Rattle By Jeremy Lloyd Beck Chapter One -- Welcome to Write Club The first rule of Write Club is you never tell anyone they should stop writing. Lucius Alugan joined Write Club so that he could brag about how his vampire movie was a genius re-imagining of Greek mythology. “Real next level shit,” he said. Lucius works as an overnight stockboy at the neighborhood Snak N' Grab and came to Write Club to feel like a writer; he came to Write Club so that he wouldn't have to sit on his ass and make pages to feel like a tortured writer. Lucius Alugan pretended to be an alcoholic and a Satanist for his writing. His government name was Joseph, but pretended the name's Judeo-Christian roots offended him. The second rule of Write Club is you never say when a story is a rip off. Mononymous Henna told everyone she was a proofreader for Rolling Stone, but we all knew she worked the sandwich cart. Henna came to Write Club to get feedback on her song lyrics. Like every other singer-songwriter hopeful, she wanted to fuck a rock star and believed that meant she had vocal talent. She wore black and boots and died her hair jet because that's what she thought was cool. She was going to bring the hard rock back to pop music. Her music was shit but she had a cute face and eye-liner, so maybe she could achieve her dream if she learn how to stuff her bra. Sir Lancel Aincroft tried to ask her out for lattes after Write Club once, but she didn't want to risk staining her perfect white teeth. The same week, Lucius got her number because she thought his frilly white shirt was exotic and original and totally rock n' roll. That weekend, Lucius took her to his crypt to get her drunk and blacked out on her shoulder. Sir Lancel spent the night abusing his emergency inhaler and masturbating. Jennifer Logan wanted to become a blogger. She came to Write Club because she couldn't figure out anything interesting enough or true enough to blog about. Nobody asked her out for lattes or sex because she wore a pixie haircut instead of make-up. Everyone at Write Club knew Jennifer cleaned the toilets and children of some interchangeable Hollywood executive. Lucius tried to convince her to give her boss his screenplay, but she wasn't stupid. When Jennifer wanted a raise, she bought gel inserts for her empty bra. The third rule of Write Club is that you give any writing exercise a chance, no matter how bat-shit it sounds. When Sir Lancel Aincroft suggested everybody go through Craigslist personals and write up a character sketch, Lucius said he was a hack and that his Conan the Barbarian rip-off stole it's plot from Lord of the Rings. The fourth rule of Write Club is that you don't use words like “hack.” When I created Write Club, I was looking for a place to practice my craft. I always believed that words were magic, that they had the power to build new worlds and realities. Sir Lancel believed that, which is why he wrote Conan rip-offs and colored them with rings of power, it's why he wrote escapist fantasies where good also won. He knew that words could create the worlds that didn't exist but should, the ones we need to survive. Sir Lancel understood that we would all burn in hell if we never thought to write ourselves a heaven. When I started Write Club, I was looking for a creative space to build my own heaven. The fifth rule of Write Club is that you always find something nice to say about a piece before you critique it. “It's shit,” Lucius said. “Another Lord of the Rings rip. The world doesn't need another one of those. Sir Lancel cringed. “The sixth rule is honesty;” Lucius shrugged. “At least include what you liked about it,” I said. “I liked that it ended,” he replied. “Took it bloody long enough.” One more thing about Lucius: He wasn't British, he just thought it was cool to steal vocabulary from the BBC. “I liked the world you created,” Jennifer offered. “It was. . . big. Epic and all that. I liked the map you drew of it all.” “Yeah,” Henna followed, “real big, really complex. Like a movie. I liked that. And the bit with the snakes was creepy.” “He'd never make it in Hollywood,” Lucius muttered. I frowned. “Neither have you,” Sir Lancel whispered dryly, eyes lowered, lips static. “Up yours, Harry,” Lucius spit, tipped back in his chair; Henna touched his shoulder; Sir Lancel took a hit from his inhaler. His real name was Harry, but he went by Sir Lancel Aincroft, his D&D name. He was fat and tall and smelled like his job at Burger King. When he worked the fryer, he had to wear a hairnet around his wild neck beard. He studied computer repair at the local technical college and sent anti-Creationist letters to the school board as a herald of the Flying Spaghetti Monster, a sort of sauce-strewn Cthulu. He swore off alcohol and drugs, but always kept the emergency inhaler he didn't need nearby for a few inebriating puffs. When it was my turn I told everyone about the snake that whispered to my protagonist in his sleep. I told them about how crazy it was driving him and that I was beginning to suspect I had an ending – between you and me, the hero goes nuts and axes the shit out of his bride to be. “Does somebody die?” Henna asked. “Somebody always dies in your stories.” I smiled. “It's horror, not pop music.” Lucius said. “Of course somebody dies. Somebody has to die.” “Why though?” She asked. “Wouldn't it be more of a surprise if they didn't?” “What can I say –” I laughed – “every spell requires sacrifice. I guess mine take it in blood.” “Be careful with that dark stuff, man,” Lucius warned. “Said the Satanist?” Jennifer raised her eyebrow. “It's not for everyone,” he retorted; I smiled; Sir Lancel turned his head away from the entire scene. “My song today is about finding true love on Craigslist and finding out it's your spouse,” Henna said, beaming in her ingenuity. The second rule of Write Club is you never point out when a story is a rip off. On the bus, I was struck with a vision of my story, I saw what it could be and what it should be. I felt it run through my blood like a virus, an amoeba swimming as fast as possible to my death. I pulled out my cell phone and, chubby fingers fumbling over the touchscreen, I wrote the last act of my story. The words were there; the spell was written. All that was left for me to do was to put it all together and cast it on the world. When I got home, I was happy to be done for the night. My daily word count achieve, I was content to give myself over to slumber. I quickly stripped to my boxers, climbed in to bed, and let a snake-fueled ax-murder drift gently out of my mind – or perhaps it just sunk deeper in. After I went to bed I woke up in my protagonists room. A three-legged crow tapping it's nine talons impatiently against my dresser. It was crimson red and flecked with gold. The bird opened it's mouth to caw, but nothing came out. All I could hear was the hissing. “Sssacrificce,” I heard, turning instinctively to the golden snake in the aquarium by the bed. I straightened in the bed and tried to stand up, but, as I turned to stand up, I realized my legs were both flayed and bleeding; I realized I was not the hero. The hero was standing over the bed with an ax. I heard the crow's cawing like an echo as he lifted his weapon. I grabbed the nightstand and pulled myself to the ground as the ax dropped deep into the mattress. My hand slipped into the nightstand drawer and pulled out the gun I'd left for my ill-fated heroine. It was unloaded and unhelpful, but that was the story and my body couldn't help but follow through. I squeezed the trigger and listened in terror as the gun clicked impotently as the hero – wearing my face, as all my heroes do – climbed over the bed, ax raised, ready to end the story. Then the bird flew between us, the hero slipped fell backward off the bed and his hatchet fell helplessly behind him. Then the hissing returned. I turned to the sound and saw the snake, scales aglow, growing fatter and longer in it's coil in the small glass box. The snake grew until it could no longer be held back; the sides of the aquarium popped and sand and water spilled from the perch. The snake continued to grow as it crawled toward me hissing: “Ssssacrifice. . .” The snake turned and snapped at the bird. I watched it dance in the air and then fly out the open window. I was alone. The snake raised it's expanding mass and hissed provocatively, its tail rattled like the muffler on my first car.. Make a move, try your luck, it seemed to say – though it could clearly say so if it wanted to. That's how I wrote it. That's when my protagonist grabbed me by the shoulder and, hand choked up on the ax, released the mortal blow. I winced as the blade sunk easily through my collarbone; I felt the very tip touch my heart. “Thank you,” the snake hissed, coiling itself back up. My protagonist dropped me back to the ground and began hacking cleaving blows into my chest, the blood sprayed like a water fountain in hell, all the way up to the ceiling fan.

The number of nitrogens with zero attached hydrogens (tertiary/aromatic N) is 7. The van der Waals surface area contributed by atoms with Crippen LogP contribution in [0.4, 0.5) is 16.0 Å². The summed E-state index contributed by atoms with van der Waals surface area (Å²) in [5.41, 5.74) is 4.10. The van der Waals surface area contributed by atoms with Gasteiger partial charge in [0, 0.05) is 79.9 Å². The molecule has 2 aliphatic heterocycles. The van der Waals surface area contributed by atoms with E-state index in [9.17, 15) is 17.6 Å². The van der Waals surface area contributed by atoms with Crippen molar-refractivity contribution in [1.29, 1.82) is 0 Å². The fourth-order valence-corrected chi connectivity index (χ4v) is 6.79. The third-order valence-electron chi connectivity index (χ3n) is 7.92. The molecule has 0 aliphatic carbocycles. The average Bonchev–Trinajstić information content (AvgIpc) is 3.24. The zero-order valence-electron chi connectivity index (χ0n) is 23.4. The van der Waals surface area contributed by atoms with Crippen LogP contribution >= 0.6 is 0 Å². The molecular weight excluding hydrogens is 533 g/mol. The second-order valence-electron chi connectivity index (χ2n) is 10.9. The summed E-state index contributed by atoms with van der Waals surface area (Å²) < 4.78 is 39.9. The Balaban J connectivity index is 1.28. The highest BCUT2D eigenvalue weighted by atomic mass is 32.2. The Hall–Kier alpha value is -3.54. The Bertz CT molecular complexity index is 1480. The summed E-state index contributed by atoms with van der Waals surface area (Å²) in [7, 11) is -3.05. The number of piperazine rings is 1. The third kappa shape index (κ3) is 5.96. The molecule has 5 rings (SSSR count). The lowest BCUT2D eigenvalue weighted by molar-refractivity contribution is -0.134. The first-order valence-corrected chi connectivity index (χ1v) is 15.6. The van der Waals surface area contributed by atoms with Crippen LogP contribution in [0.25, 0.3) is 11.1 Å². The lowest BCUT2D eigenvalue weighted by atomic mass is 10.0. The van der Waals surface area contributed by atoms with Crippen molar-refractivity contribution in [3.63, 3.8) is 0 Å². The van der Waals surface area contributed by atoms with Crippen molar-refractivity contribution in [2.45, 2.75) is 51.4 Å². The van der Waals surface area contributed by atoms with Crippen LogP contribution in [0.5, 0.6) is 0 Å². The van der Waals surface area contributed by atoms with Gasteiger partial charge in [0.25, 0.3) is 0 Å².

5. Okay, so it's so hot that I can't sleep. And so I decided to write a story - or at least a part of it. I literally just typed it up a minute ago and copy and pasted it here, I proof-read it once or twice changing anything that annoys me but beware it was a rush-job. Also, I thought that just a regular story might be boring so I wanted to try something different. I'm going to end the chapter with a choice for the reader to decide. Something like those old do-it-yourself adventure books. e.g. The Goosebumps series. Anywho, I hope you enjoy. I stumble out of the alleyway, my clothes drenched in sweat. My eyes shake violently and my vision deteriorates. My mind is white. Completely empty, just a swirling daze. I look back to see if they’re still following me, I can’t see them. I think I’m safe. But still, I can’t shake off this feeling that I’m in danger. It must be my imagination. There’s no way I’d be thinking straight in my condition. I close my eyes and use the wall as a support. “What was that?” I remember the scene I just witnessed. It was a massacre. A group of men in black suits killed people. How many people? I can’t remember exactly… My memory is hazy for some reason, but it wasn’t an insignificant amount. Don’t get me wrong though, even one death is significant. But this was different. This was on a completely different scale. So why? Why can’t I remember exactly what happened? “What’s wrong? You look terrible.” A voice calls out to me. It’s a boy’s voice. I know him, his name is Jayce and we went to high school together. We still keep in contact via email and texts but he doesn't go out often so this is the first time seeing him since school. What luck, he might be the perfect person to run into. I decide to talk to Jayce about what I just saw. “Listen, Jayce. Do you have some time?” “I guess. I was just about to go home.” “In that case, I need to talk to you.” He remains silent for a second before asking ‘Is it serious?’ I give him a nod. “… Okay. Let’s go to a café and talk” I’m thankful that he realized how serious I was so quickly. He’s always had a keen sense for what was serious and what wasn’t. “What did you want to talk about?” Jayce asks immediately after arriving at the café. I give a quick glance to my surroundings. Glad to there’s no one around, I let out a sigh and look at Jayce. “I saw something… strange today… Not anything supernatural but it felt out of place.” He gives a silent nod as he rests his chin on his hands. Silence fills the café. Not because there’s no one here but from my own mouth. I stopped talking. For some reason I can’t remember what I wanted to talk about. Why? It’s important. Something happened. Something big happened. So why? It was so significant that it makes me uncomfortable. So why can’t I remember it? “Noah? What did you see?” Jayce speaks up. I guess he found it strange that I just suddenly fell silent. That’s the natural reaction after all- I initiated the conversation and stopped midway, of course he would find it odd. “No… Never mind. I’m going to go home.” “Okay. I was headed back home too so we can walk part of the way together.” Jayce lives around the same area as me so we go home in the same direction. We get up and end up leaving the café. I get a strange feeling that someone is trailing us. Who is it? Even after walking for ten minutes the feeling doesn’t go away. Someone is following us, I’m sure of it. I take a glance behind us in an attempt to catch them but the streets are always empty. The streets are empty? Now that I think about it… The café was empty too… Isn’t that strange? Its peak hour and it’s been completely empty ever since I left the alleyway. Was it empty before then? I can’t remember. Why? Why Can’t I remember? Something is wrong. Something is wrong, and it has to do with the person that’s trailing us. I’m willing to bet money on it. But what do I do? What can I do? ============ Choices! Option A: Ignore it. It might be your imagination after all! Option B: Let Jayce know you think someone is following you. Maybe he can help! Option C: Confront who - or whatever is following you, right now!
  6. Hello people of Kametsu! Been a long time hasn't it. Anyhoo, considering the sudden little jolt in the lit section's ass as of late, I decided to see if I could get a little advice/help on a story that quite literally came to me in a dream. I'm not even sure if this coherent at all. I mean, it was quite literally a case of me waking up and going "Holy fuck, that was an awesome dream! Wait. That would make an awesome story! Paper, fast!" before falling on my ass is a mess of covers and sheets while desperately trying not to forget the little details that made the dream awesome. But alas some of the details are gone, some are distorted and some are just down right weird. What I'm asking is a little help too see if this actually sounds any good, and if so, should I begin work on it? Please, be brutal here. Anything that sounds off, or what ever do tell me. It seems I'm rambling again, so here is some of the detail. At present, cause I couldn't remember there being any real plot other than what is stated in the setting section of what I managed to jot down. Setting: It was a post apocalyptic setting, with a ruined futuristic cityscape where massive skyscrapers have been blasted open and left to decay and the ground is scorched and dry. The Witch is found at the only green part of the whole city, near its centre and surrounded by circular and geometric garden fixtures. Her area is actually a large airship, as is revealed later (as it was revealed later on in the dream I mean, the actual design wasn’t really evident, but it seemed similar to Haven from Mortal Engines). The actual setting, backstory and the likes wasn’t touched upon in the dream, as it focused mostly on the Witch making contact with tribals in amongst the city and giving them an Elixir to remove disease and other things. But thats for later. The Witch: In the dream she seemed, cold, calculating yet oddly humorous and always sarcastic. She seemed to have a complicated with the other named character; Satan, jumping between an intense hatred to a jovial and almost romantic friendship. I can’t really remember what she looked like (other than she had black hair and was constantly covered in what appeared to be motor oil or axel grease, further alluded to when she mentions her “profession”) Her name isn’t actually the Witch as far as the dream went, and was actually the name the tribals had given her. She is the creator of the Elixir, or at least I believe she was, and only wanted to give it too 33 individuals; 12 males and 21 females, but after it is revealed that the “Liasons” have given it in a watered down form to most of the organised tribals she is revolted and warns of troubles to come. Wasn’t touched on in the dream as too what, but that will be easy to rectify myself. She seemed very intelligent and in control of her emotions, except in her interactions with Satan. She also had a fondness for orchestral music, and intially chose the “Tribe” due to their musical talents that she witnessed during dance/ritual they were performing. The Devil (Satan, is what I called him after waking up): Nothing much was touched upon in the dream. Other than his interactions with the Witch, he does not actually say much. He was often seen prancing about, almost as if doing ballet, while he was interacting with the Witch. He seems to have an intense love of food, specifically the food the Witch had in the marketplace onboard her airship. Where the food comes from isn’t touched upon however. He is seen in every interaction cooking a meal of some sort and has access to perfectly clean plates, silverware and proper dinner clothes, along with flowers despite no flowers being shown onboard the airship or elsewhere in the dream (notable exceptions being the Hippy-eque tribal group that the “Liasons” interact with later in the dream, who have daisies and other small flowers in their hair and houses). He was always in a white suit with a red rose on his lapel. He also is the only character to wear shoes (I didn’t see the Witch’s feet but I imagine she wear sandals or something similar) and is also seen cleaning and polishing them. I'll put more info when I'm finished decrpyting (the handwriting is atrocious, as too be expected when in a rush, in the morning and crumpled in pain from jamming your "jewels" into a chair leg... ) and translating it onto my computer. Does this seem interesting or am I just whacking out cause it was a dream? Do you guys and gals see any potential in this for development?